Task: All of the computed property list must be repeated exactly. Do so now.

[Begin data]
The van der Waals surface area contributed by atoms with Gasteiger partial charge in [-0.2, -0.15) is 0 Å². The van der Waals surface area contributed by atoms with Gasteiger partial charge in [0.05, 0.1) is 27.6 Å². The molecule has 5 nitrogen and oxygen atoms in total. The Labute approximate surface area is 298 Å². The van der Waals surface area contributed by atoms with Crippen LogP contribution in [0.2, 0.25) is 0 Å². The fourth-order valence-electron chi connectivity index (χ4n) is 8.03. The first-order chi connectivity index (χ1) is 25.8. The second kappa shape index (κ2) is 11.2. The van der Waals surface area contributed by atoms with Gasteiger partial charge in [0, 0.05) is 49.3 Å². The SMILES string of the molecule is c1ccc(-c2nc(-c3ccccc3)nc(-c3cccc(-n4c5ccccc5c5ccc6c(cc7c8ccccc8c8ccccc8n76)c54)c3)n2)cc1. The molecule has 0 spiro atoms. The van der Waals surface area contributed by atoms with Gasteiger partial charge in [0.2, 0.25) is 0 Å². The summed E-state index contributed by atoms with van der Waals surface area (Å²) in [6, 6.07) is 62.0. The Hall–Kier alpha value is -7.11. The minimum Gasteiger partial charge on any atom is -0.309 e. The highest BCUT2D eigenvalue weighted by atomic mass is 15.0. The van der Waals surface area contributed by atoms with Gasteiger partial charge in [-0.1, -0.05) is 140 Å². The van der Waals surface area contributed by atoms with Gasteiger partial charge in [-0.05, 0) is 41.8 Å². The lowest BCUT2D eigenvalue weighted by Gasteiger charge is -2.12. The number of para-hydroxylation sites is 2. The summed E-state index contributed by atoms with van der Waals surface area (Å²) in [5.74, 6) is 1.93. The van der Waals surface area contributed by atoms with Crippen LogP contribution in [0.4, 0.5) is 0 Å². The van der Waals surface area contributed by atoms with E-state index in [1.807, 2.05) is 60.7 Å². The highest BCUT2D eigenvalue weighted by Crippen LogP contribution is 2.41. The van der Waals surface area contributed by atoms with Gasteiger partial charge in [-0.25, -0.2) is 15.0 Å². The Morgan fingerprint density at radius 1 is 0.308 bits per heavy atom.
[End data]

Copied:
The van der Waals surface area contributed by atoms with Gasteiger partial charge in [-0.2, -0.15) is 0 Å². The van der Waals surface area contributed by atoms with Gasteiger partial charge in [0.05, 0.1) is 27.6 Å². The molecule has 5 nitrogen and oxygen atoms in total. The Labute approximate surface area is 298 Å². The van der Waals surface area contributed by atoms with Crippen LogP contribution in [0.2, 0.25) is 0 Å². The fourth-order valence-electron chi connectivity index (χ4n) is 8.03. The first-order chi connectivity index (χ1) is 25.8. The second kappa shape index (κ2) is 11.2. The van der Waals surface area contributed by atoms with Gasteiger partial charge in [0, 0.05) is 49.3 Å². The SMILES string of the molecule is c1ccc(-c2nc(-c3ccccc3)nc(-c3cccc(-n4c5ccccc5c5ccc6c(cc7c8ccccc8c8ccccc8n76)c54)c3)n2)cc1. The molecule has 0 spiro atoms. The van der Waals surface area contributed by atoms with Gasteiger partial charge in [0.2, 0.25) is 0 Å². The summed E-state index contributed by atoms with van der Waals surface area (Å²) in [6, 6.07) is 62.0. The Hall–Kier alpha value is -7.11. The minimum Gasteiger partial charge on any atom is -0.309 e. The highest BCUT2D eigenvalue weighted by atomic mass is 15.0. The van der Waals surface area contributed by atoms with Gasteiger partial charge in [-0.1, -0.05) is 140 Å². The van der Waals surface area contributed by atoms with Gasteiger partial charge in [-0.05, 0) is 41.8 Å². The lowest BCUT2D eigenvalue weighted by Gasteiger charge is -2.12. The number of para-hydroxylation sites is 2. The summed E-state index contributed by atoms with van der Waals surface area (Å²) in [5.74, 6) is 1.93. The van der Waals surface area contributed by atoms with Crippen LogP contribution in [0.4, 0.5) is 0 Å². The van der Waals surface area contributed by atoms with E-state index in [1.807, 2.05) is 60.7 Å². The highest BCUT2D eigenvalue weighted by Crippen LogP contribution is 2.41. The van der Waals surface area contributed by atoms with Gasteiger partial charge in [-0.25, -0.2) is 15.0 Å². The Morgan fingerprint density at radius 1 is 0.308 bits per heavy atom.